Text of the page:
Keynote 1 – Ali Sayed, EPFL

Social Machine Learning

A wide range of learning algorithms are available in the literature, including sophisticated structures that are based on feedforward, recurrent, or convolutional neural networks. The performance of these architectures matches or exceeds human performance in many important applications. However, they are susceptible to adversarial attacks that can drive them to erroneous decisions under minimal perturbations. They are also often trained with data that arise from homogeneous statistical distributions. And, once trained, the internal structure of these systems remains fixed and are expected to deliver reliable decisions thereafter. For all practical purposes, learning is turned off following training. Contrast these situations with learning by humans: they learn from different types of data and even minimal clues are sufficient in many instances. Humans are also more difficult to fool by small perturbations, and they continue to learn and accumulate experiences over time.

Motivated by these considerations, we will discuss one architecture for learning that exploits important characteristics of social interactions. We refer to the new framework as Social Machine Learning, and it consists of two main connected blocks. One block represents the memory component of the learning machine since it will learn the underlying clues, store them, and regularly update them. This ability adds a new level of richness to the learning process and is different from traditional boosting techniques because the processing is fully decentralized.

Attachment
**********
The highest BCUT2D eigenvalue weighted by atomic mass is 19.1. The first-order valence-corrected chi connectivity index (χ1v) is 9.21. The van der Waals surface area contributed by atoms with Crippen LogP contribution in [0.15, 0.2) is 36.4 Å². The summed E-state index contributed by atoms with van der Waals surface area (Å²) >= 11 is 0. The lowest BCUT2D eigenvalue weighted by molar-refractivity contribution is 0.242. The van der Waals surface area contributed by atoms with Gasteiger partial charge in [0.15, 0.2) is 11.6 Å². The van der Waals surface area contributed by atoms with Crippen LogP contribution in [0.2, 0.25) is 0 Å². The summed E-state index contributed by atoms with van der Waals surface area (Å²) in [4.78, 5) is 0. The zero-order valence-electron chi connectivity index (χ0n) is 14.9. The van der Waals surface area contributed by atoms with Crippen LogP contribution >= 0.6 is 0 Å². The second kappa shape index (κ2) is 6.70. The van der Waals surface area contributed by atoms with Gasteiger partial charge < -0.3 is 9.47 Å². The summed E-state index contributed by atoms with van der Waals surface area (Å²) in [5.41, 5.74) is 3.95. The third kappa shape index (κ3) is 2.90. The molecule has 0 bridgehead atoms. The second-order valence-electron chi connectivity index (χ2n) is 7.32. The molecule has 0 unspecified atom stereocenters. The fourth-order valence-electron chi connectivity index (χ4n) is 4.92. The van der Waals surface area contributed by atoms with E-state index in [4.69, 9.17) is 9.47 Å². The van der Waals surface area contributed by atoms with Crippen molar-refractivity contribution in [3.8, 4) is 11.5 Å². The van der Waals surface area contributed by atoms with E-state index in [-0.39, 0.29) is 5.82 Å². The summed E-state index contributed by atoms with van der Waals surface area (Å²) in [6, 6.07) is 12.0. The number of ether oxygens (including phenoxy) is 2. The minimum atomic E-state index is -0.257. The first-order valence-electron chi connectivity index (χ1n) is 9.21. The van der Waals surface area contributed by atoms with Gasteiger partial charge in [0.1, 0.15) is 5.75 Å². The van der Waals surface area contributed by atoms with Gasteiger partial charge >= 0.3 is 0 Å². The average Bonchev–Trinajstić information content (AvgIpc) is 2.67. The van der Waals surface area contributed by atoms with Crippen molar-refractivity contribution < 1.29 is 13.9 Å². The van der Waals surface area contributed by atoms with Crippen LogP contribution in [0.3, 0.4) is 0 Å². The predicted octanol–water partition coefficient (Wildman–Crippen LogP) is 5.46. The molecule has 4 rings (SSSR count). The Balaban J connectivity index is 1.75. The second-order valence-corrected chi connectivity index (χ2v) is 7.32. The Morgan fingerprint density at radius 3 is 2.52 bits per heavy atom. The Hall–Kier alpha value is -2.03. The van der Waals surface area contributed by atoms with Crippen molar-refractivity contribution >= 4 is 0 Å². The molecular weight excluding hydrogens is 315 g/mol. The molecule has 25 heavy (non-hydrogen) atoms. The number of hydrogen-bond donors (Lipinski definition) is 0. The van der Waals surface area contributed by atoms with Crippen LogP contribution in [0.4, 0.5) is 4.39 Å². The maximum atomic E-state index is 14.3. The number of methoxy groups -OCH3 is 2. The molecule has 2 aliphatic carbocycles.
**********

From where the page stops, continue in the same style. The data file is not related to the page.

A second block represents the processing component of the social learning machine, and it consists of a graph structure linking the various clue models. This block performs classification by exploiting repeated social interactions among agents connected by a graph topology. The agents observe heterogeneous data arising from different statistical sources. This ability is different from neural network structures where information flows in a particular direction rather than arbitrarily over the graph edges, and where the feature data feeding into the graph is now highly heterogeneous. Moreover, the interactions among the agents on the graph take advantage of the “wisdom of the crowd” paradigm, which should lead to more robust learning. This is because it is more difficult to deceive a group of agents than an individual agent, especially when different parts of the group are observing different clues, not all of which can be perturbed similarly.  

Analyses based on statistical learning theory indicate that, under reasonable conditions, the social machine learning structure can learn with high confidence. Moreover, the proposed architecture handles heterogeneity in data more gracefully, is able to learn with performance guarantees, is more resilient to attacks by exploiting the power of the group, and enables continuous learning.


Ali Sayed